Saturday, May 26, 2012
A VOCABULARY LESSON FOR CRITICS
The other day, there was a piece on Flavorwire on the most “epidemically overrated” novels in history; I won't link to it, since the whole idea is that they're engaging in provocation for page views, but you can Google that phrase and find the thing easily enough if you really need to read something dumb. As a thing unto itself the list is the intellectual equivalent of a fart—seriously, anyone who reads James Joyce for the plot is a fucking asshat—but as an excuse for a state of criticism jeremiad it'll do just fine.
Here's the thing: the word “overrated” is an absolutely fucking useless term if the subject being discussed is something that can't be objectively quantified. In sports, being over- or underrated is an actual thing. There are objective metrics by which you can determine whether a sports guy is as good as people say he is. Variables like how big a city the dude plays in, high-profile successes or failures, or being white can skew perceptions from what the actual data indicates. In the arts, though, there's no on-base percentage, yards after the catch, or plus-minus, making objective evaluation trickier. One thing that helps, though, is the phrase “it's not all about you.” Or, in other words, whether or not you like something isn't the same thing as it being good. Thus, the fucktards who wrote that Flavorwire thing are really saying “we don't like The Catcher in the Rye, Wuthering Heights, Finnegan's Wake, Moby Dick, et cetera.” (Also, they kind of tip their trollface by having Twilight be the last thing on the list; no reputable critic puts Twilight in the same league as Bronte, Joyce, Melville, and Salinger, thus undercutting the “overrated” conceit.)
Here's an audiovisual aid (pay special attention at about 1:45):
Now, I know your mind is blown because you just thought about Ugly Kid Joe for the first time in 20 years, but stick with me here. That song is, to give it the benefit of the doubt, at least partly tongue-in-cheek, though it's sending up a real thing, namely the way people, in order to seem cool, will cop an attitude about absolutely fucking anything. Which isn't cool. If your coolness requires shitting on something else, you ain't swinging from the championship tee, dude. (Ed. Note: golf metaphors are an underrated way to describe the state of being uncool.)
But “overrated” isn't the only word misused to the point of meaninglessness by people who don't write criticism properly. Here are some others:
Uncinematic: The most apt usage I can recall of this was a review panning Susan Stroman's direction in the movie of The Producers from the play from the movie, because the compositions kinda sucked and just seemed like a camera plunked down on sticks while a play took place in front of it. But even then, calling that “uncinematic” rather than just not the best use of cinema as a medium isn't quite right, because the only way something can really be uncinematic is to not be cinema.
Literary: A word nekulturny douchebags use to describe Wes Anderson movies because Wes Anderson has the fucking temerity to read books. Yeah, heaven forfend Salinger, John Irving and Roald Dahl have any influence on the guy. (Also, if you have any pretense to knowing about movies and you're thinking of snarking on Wes Anderson, save yourself the trouble and skip ahead to the part where you go fuck yourself.)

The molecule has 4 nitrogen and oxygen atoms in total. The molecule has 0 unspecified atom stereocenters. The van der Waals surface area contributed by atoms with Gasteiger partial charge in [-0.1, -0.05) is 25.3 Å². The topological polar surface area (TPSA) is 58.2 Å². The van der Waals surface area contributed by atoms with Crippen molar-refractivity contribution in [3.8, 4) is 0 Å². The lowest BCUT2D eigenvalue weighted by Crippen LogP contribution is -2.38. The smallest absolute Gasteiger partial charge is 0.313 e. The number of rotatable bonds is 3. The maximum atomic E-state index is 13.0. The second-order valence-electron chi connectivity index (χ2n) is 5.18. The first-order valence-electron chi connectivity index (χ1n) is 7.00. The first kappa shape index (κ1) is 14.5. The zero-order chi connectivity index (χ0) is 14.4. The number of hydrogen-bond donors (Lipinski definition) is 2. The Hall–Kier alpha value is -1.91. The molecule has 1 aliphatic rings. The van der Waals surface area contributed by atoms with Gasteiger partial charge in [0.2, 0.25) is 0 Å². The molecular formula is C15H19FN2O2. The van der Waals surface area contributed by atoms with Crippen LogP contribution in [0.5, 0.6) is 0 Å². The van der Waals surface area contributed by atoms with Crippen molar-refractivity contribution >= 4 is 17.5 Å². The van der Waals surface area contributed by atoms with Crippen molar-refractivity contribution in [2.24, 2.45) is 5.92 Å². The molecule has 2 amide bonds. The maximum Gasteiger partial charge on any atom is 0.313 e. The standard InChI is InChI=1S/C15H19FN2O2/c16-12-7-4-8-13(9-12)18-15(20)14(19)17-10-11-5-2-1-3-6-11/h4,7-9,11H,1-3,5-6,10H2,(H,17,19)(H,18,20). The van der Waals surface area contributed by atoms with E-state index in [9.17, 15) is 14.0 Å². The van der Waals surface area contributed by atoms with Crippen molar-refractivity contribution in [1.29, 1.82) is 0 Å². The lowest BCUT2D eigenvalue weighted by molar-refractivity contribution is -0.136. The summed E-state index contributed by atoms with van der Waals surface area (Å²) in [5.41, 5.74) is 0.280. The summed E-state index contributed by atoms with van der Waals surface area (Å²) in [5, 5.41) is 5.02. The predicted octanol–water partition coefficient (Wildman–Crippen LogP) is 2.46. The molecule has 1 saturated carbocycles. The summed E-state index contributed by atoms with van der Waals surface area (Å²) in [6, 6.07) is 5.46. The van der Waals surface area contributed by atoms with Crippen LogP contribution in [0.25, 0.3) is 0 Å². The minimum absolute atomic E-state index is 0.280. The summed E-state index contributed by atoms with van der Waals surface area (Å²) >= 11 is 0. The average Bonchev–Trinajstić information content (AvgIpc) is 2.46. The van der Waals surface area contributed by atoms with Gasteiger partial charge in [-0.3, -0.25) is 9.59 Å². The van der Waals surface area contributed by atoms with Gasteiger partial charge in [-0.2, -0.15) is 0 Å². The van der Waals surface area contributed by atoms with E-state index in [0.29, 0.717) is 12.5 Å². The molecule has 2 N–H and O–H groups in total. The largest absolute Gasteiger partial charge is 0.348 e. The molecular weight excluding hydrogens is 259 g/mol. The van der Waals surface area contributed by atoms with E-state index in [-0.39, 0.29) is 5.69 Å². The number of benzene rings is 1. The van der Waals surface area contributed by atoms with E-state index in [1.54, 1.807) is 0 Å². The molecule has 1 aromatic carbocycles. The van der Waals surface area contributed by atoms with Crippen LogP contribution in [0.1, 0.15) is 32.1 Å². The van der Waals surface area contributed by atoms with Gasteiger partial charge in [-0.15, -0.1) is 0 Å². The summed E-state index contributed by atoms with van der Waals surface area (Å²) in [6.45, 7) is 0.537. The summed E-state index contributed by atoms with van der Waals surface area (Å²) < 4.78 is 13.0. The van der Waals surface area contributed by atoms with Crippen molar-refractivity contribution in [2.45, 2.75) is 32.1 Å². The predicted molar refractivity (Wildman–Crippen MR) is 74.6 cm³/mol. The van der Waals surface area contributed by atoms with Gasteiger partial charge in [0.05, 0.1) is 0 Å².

Dry: Unless you're talking about a martini, think long and hard about how you use this one (and if you drink martinis, think long and hard about just drinking straight gin). Even if you're using it right, there's probably a better way to phrase things.
Fanboy: Already covered this one.
Sexy: This one drives me up the wall, because you'd swear the way this gets thrown around no film critic has ever actually gotten laid in their lives. Any actress with a hemline above her knee and a neckline below her neck is SEXY. Just, no. Look at the scene in The Last Days Of Disco when Chloe Sevigny's trying to shtup Robert Sean Leonard and says “I think Uncle Scrooge is sexy.” It was fucking funny, right? You know why? Because she was using words wrong. Uncle Scrooge is not sexy, as sexiness would not be a thing if everyone was sexy. (Ed. Note: Uncle Scrooge is not the only entity in the universe who isn't sexy, either. THERE ARE MANY OTHERS.) Sexiness is also not achieved automatically by a shot of some titties. Take Chloe. Chloe's a whole movie about how Julianne Moore secretly and then not-so-secretly wants to fuck Amanda Seyfried. Sounds hot, right? Well, with the exception of about five seconds when the two of them are totally naked and totally Doing It (which couldn't help but be), Chloe's about as sexy as a glass-topped coffee table. And yet all the reviews were like, “sexy” this,” “erotic” that. Come on, y'all.
X-meets-x: For an example, from Owen Gleiberman's review of Wes Anderson's Moonrise Kingdom in Entertainment Weekly: “[Anderson's] rarefied, Salinger-meets-The Graduate-meets-music-video-meets-postmodern-TV-ads whimsicality.” This is an impressive pile-up of words, but it doesn't really mean anything. Salinger and The Graduate, sure, you can argue an intertextual relationship with Anderson's picture, even if they're kind of low-hanging fruit in terms of references. But holy shit “music video” and “postmodern TV ads” are vague descriptors, not to mention redundant, as they're both short-form audiovisual media made by most of the same directors. (He's also using “postmodern” wrong, but that's art geek hair-splitting.) X-meets-x is so rarely an illuminating tool and so frequently a “heyyyyyy, loogitme being all hip and shit” crutch that it really ought to just be sidelined.
Anyway, that's enough of that. Basically, all I'm trying to say is words mean things and they don't mean things that they don't mean. It's not all about you. And tits are awesome and everything, but you still need to make a good movie. You're welcome.